EyeOnEyez continues to inspire an alternative genre of upcoming artists and musicians.
Music producer EyeOnEyez is no rookie in the business of music. Having produced and recorded with Hip Hop heavyweights Gucci Mane, Rick Ross, the late Prodigy of Mobb Deep, T.I., and even legendary members of the Wu-Tang Clan amongst many others, EyeOnEyez’s name and unique sound has been cemented in rap culture.
EyeOnEyez’s desire to create Trap music began in 2015. He learned to play bass and guitar at age 14 with aspirations to become a jazz musician.
“Hip hop has always been at the forefront of my goals, so my love for music production drew me back to the studio,” stated EyeOnEyez.
Known for his unconventional bass lines and live instrumental rifts and improvisations, EyeOnEyez was introduced to Wu Tang Clan’s Raekwon, who he continues to credit for his official introduction into the entertainment industry as a connector for the novice producer. EyeOnEyez, on maintaining anonymity as a well-known producer and music influencerWhen asked about his infamous red mask, EyeOnEyez hints on his mysterious, introverted nature.With debuting on the highly-anticipated video featuring the late Prodigy, EyeOnEyez described the eeriness surrounding the unreleased visual as “dark.”After the untimely death of Prodigy, EyeOnEyez changed his mask from black to red, symbolizing the transition of his thoughts from a character in a music video to an introverted musical genius.Stepping from behind the shadows of an enigma, the masked super-producer taps fellow trap artists, T.I., 42 Dugg, Yung Dro and others to debut his first solo project, ‘Greed and Mystery.’With breakout songs such as “We Paid” and “Look What I Got” featuring 42 Dugg, EyeOnEyez explains the inspiration behind the visual concepts.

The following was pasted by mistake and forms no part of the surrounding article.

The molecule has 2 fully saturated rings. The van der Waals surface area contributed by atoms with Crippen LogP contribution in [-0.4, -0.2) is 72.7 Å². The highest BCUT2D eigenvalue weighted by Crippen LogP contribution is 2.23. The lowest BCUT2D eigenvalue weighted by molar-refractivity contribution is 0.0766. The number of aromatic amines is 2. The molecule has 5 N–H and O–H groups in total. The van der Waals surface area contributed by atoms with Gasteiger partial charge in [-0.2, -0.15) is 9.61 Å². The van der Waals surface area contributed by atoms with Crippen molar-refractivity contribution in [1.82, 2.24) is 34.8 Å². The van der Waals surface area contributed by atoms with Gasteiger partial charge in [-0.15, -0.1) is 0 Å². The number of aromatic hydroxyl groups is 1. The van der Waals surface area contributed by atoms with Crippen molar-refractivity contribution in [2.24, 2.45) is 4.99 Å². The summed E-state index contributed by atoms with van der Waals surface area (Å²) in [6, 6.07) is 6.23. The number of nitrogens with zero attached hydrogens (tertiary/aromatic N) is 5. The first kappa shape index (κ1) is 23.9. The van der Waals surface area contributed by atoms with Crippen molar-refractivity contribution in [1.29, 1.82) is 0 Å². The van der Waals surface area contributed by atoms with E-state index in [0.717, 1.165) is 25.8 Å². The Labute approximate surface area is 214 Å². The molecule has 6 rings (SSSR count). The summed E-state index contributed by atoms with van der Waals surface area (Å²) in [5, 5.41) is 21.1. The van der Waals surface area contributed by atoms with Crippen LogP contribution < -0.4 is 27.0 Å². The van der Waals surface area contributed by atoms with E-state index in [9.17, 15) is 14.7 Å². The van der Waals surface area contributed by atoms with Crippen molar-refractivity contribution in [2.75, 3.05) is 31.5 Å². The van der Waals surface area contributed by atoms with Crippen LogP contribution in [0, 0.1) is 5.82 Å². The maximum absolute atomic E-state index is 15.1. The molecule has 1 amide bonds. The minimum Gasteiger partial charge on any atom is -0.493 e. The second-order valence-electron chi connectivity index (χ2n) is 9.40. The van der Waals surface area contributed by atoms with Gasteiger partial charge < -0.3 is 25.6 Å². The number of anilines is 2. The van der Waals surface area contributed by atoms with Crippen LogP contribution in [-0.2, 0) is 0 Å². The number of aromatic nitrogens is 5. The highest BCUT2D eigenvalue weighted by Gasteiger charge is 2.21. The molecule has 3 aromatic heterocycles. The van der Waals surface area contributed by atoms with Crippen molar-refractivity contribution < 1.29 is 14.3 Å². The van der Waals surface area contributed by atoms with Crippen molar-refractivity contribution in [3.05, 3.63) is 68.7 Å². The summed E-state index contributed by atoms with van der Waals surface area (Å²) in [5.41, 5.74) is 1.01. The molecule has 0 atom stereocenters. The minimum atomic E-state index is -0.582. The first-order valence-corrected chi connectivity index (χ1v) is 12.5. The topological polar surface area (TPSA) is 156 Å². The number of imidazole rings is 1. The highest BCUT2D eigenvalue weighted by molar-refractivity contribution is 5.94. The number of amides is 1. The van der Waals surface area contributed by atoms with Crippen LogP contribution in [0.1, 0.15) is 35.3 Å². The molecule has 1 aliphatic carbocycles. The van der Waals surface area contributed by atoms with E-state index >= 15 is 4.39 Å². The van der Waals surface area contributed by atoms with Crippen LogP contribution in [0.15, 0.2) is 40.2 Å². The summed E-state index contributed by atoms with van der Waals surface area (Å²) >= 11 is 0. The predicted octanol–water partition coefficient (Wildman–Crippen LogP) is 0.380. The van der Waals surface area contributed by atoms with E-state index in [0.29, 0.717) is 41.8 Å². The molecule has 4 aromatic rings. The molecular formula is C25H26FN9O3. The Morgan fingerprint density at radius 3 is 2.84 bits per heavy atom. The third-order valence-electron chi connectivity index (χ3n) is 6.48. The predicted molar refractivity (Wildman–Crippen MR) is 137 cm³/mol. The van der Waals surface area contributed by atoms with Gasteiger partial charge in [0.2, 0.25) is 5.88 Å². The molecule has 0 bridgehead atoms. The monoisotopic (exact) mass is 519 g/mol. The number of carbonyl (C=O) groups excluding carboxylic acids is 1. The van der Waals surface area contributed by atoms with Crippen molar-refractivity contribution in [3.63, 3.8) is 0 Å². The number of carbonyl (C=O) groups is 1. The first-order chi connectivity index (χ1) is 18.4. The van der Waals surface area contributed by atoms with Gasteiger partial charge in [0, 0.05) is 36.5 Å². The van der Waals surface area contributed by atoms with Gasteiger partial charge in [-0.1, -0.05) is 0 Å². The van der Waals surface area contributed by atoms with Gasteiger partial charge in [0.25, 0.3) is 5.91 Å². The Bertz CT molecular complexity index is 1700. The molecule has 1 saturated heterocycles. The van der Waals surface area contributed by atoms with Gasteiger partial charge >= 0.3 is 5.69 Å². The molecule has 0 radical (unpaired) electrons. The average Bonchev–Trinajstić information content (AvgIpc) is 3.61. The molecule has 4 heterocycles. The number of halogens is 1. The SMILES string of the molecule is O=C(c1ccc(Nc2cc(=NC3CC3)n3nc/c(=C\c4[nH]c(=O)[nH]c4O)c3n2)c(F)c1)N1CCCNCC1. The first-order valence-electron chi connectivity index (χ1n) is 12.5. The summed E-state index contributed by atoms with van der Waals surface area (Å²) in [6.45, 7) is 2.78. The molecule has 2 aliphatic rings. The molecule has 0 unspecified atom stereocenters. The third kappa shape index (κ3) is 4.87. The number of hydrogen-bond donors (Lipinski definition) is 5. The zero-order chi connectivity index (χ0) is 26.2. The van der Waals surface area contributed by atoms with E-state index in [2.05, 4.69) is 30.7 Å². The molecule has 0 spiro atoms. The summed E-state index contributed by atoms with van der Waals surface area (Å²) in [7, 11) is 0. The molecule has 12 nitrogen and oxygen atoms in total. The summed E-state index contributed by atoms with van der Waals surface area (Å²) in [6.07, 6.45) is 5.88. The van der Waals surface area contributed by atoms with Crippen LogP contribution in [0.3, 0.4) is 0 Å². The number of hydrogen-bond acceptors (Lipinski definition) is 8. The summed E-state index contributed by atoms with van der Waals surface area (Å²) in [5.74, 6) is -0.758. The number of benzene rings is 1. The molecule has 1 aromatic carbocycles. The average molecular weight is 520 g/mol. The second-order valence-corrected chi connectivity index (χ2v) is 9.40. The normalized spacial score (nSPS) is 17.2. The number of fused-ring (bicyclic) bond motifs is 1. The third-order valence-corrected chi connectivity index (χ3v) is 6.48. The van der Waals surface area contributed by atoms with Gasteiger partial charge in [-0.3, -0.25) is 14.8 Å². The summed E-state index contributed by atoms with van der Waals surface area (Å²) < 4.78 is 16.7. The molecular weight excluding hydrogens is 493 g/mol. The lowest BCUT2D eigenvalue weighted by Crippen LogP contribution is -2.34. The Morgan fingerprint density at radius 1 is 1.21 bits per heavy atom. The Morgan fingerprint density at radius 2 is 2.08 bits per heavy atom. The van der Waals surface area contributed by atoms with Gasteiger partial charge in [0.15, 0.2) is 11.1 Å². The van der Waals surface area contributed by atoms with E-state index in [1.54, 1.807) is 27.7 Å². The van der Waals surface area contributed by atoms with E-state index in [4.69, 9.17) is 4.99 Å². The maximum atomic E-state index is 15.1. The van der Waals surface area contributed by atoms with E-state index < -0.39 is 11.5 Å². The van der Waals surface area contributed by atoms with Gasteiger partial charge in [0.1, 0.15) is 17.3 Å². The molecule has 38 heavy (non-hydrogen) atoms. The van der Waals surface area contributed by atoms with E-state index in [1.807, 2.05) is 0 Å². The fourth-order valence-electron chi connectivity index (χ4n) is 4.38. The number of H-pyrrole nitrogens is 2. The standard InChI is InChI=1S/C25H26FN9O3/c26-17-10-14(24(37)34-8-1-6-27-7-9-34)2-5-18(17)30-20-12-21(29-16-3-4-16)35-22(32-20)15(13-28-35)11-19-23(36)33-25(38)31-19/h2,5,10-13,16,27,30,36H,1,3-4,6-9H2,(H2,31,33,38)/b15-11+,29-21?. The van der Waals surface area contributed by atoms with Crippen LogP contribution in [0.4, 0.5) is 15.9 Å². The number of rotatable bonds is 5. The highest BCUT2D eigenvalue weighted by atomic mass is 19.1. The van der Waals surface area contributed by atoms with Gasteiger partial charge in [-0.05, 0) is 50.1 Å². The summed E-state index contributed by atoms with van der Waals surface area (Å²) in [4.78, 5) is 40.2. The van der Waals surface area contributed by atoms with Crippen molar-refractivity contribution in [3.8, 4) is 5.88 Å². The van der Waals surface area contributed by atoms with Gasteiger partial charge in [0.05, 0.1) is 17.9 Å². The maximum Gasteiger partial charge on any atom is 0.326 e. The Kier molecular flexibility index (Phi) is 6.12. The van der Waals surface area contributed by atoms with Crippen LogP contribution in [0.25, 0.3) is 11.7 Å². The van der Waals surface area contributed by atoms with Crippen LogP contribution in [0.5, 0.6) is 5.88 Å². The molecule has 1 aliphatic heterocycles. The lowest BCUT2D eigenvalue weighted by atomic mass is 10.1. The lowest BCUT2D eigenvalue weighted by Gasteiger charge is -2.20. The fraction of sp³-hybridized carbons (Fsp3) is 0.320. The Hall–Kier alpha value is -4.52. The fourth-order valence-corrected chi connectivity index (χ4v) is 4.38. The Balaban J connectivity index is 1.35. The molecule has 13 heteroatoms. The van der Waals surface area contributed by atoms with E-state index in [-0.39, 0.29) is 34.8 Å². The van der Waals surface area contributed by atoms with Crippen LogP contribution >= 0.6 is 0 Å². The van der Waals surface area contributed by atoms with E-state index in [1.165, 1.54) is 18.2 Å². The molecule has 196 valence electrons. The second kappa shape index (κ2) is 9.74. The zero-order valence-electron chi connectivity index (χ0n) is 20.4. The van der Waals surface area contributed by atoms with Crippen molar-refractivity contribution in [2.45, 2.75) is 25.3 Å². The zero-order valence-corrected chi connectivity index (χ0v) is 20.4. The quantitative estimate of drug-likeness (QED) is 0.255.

“For ‘Look What I Got,” I pulled ideas from my favorite TV show ‘Rick and Morty’ and classic film ‘Faces of Death.’ I used many themes to bring my thoughts to life and used a simple storyline to bring everything to life,” said EyeOnEyez.
EyeOnEyez offers this advice and insight to aspiring artists,
“If you love music, you just do it. Most musicians are compulsive. Sometimes it’s against your best interest. Most musicians create music because we have to. It’s in your veins… in your thoughts…ingrained in your every moment of life. Never stop working on your craft. You never know where you may land… or where your imagination may take you.”